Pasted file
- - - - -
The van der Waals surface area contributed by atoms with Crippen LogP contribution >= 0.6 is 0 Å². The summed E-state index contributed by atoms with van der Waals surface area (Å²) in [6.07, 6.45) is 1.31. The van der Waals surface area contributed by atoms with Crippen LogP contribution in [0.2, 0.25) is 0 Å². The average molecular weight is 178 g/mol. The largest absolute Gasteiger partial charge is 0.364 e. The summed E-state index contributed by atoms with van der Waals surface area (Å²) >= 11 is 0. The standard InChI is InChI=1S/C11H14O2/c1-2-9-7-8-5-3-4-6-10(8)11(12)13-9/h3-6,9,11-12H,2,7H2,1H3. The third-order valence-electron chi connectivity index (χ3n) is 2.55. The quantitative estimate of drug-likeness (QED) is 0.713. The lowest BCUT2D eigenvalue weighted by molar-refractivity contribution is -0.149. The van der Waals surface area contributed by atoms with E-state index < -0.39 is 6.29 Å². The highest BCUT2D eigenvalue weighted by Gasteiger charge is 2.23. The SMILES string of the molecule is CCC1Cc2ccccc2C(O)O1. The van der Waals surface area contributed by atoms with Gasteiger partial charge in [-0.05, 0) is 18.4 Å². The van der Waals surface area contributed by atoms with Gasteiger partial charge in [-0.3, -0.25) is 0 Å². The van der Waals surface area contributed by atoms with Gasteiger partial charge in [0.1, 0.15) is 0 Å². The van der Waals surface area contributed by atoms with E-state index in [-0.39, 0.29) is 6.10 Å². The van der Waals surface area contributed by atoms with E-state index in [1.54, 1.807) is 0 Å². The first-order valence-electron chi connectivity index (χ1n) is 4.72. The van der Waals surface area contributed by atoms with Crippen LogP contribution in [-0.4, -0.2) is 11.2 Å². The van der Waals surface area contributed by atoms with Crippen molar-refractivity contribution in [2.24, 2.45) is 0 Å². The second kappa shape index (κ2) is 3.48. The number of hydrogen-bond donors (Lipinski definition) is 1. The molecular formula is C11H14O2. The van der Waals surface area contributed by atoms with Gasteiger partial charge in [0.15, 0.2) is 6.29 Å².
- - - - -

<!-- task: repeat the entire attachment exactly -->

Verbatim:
The van der Waals surface area contributed by atoms with Crippen LogP contribution >= 0.6 is 0 Å². The summed E-state index contributed by atoms with van der Waals surface area (Å²) in [6.07, 6.45) is 1.31. The van der Waals surface area contributed by atoms with Crippen LogP contribution in [0.2, 0.25) is 0 Å². The average molecular weight is 178 g/mol. The largest absolute Gasteiger partial charge is 0.364 e. The summed E-state index contributed by atoms with van der Waals surface area (Å²) >= 11 is 0. The standard InChI is InChI=1S/C11H14O2/c1-2-9-7-8-5-3-4-6-10(8)11(12)13-9/h3-6,9,11-12H,2,7H2,1H3. The third-order valence-electron chi connectivity index (χ3n) is 2.55. The quantitative estimate of drug-likeness (QED) is 0.713. The lowest BCUT2D eigenvalue weighted by molar-refractivity contribution is -0.149. The van der Waals surface area contributed by atoms with E-state index < -0.39 is 6.29 Å². The highest BCUT2D eigenvalue weighted by Gasteiger charge is 2.23. The SMILES string of the molecule is CCC1Cc2ccccc2C(O)O1. The van der Waals surface area contributed by atoms with Gasteiger partial charge in [-0.05, 0) is 18.4 Å². The van der Waals surface area contributed by atoms with Gasteiger partial charge in [-0.3, -0.25) is 0 Å². The van der Waals surface area contributed by atoms with Gasteiger partial charge in [0.1, 0.15) is 0 Å². The van der Waals surface area contributed by atoms with E-state index in [-0.39, 0.29) is 6.10 Å². The van der Waals surface area contributed by atoms with E-state index in [1.54, 1.807) is 0 Å². The first-order valence-electron chi connectivity index (χ1n) is 4.72. The van der Waals surface area contributed by atoms with Crippen LogP contribution in [-0.4, -0.2) is 11.2 Å². The van der Waals surface area contributed by atoms with Crippen molar-refractivity contribution in [2.24, 2.45) is 0 Å². The second kappa shape index (κ2) is 3.48. The number of hydrogen-bond donors (Lipinski definition) is 1. The molecular formula is C11H14O2. The van der Waals surface area contributed by atoms with Gasteiger partial charge in [0.15, 0.2) is 6.29 Å².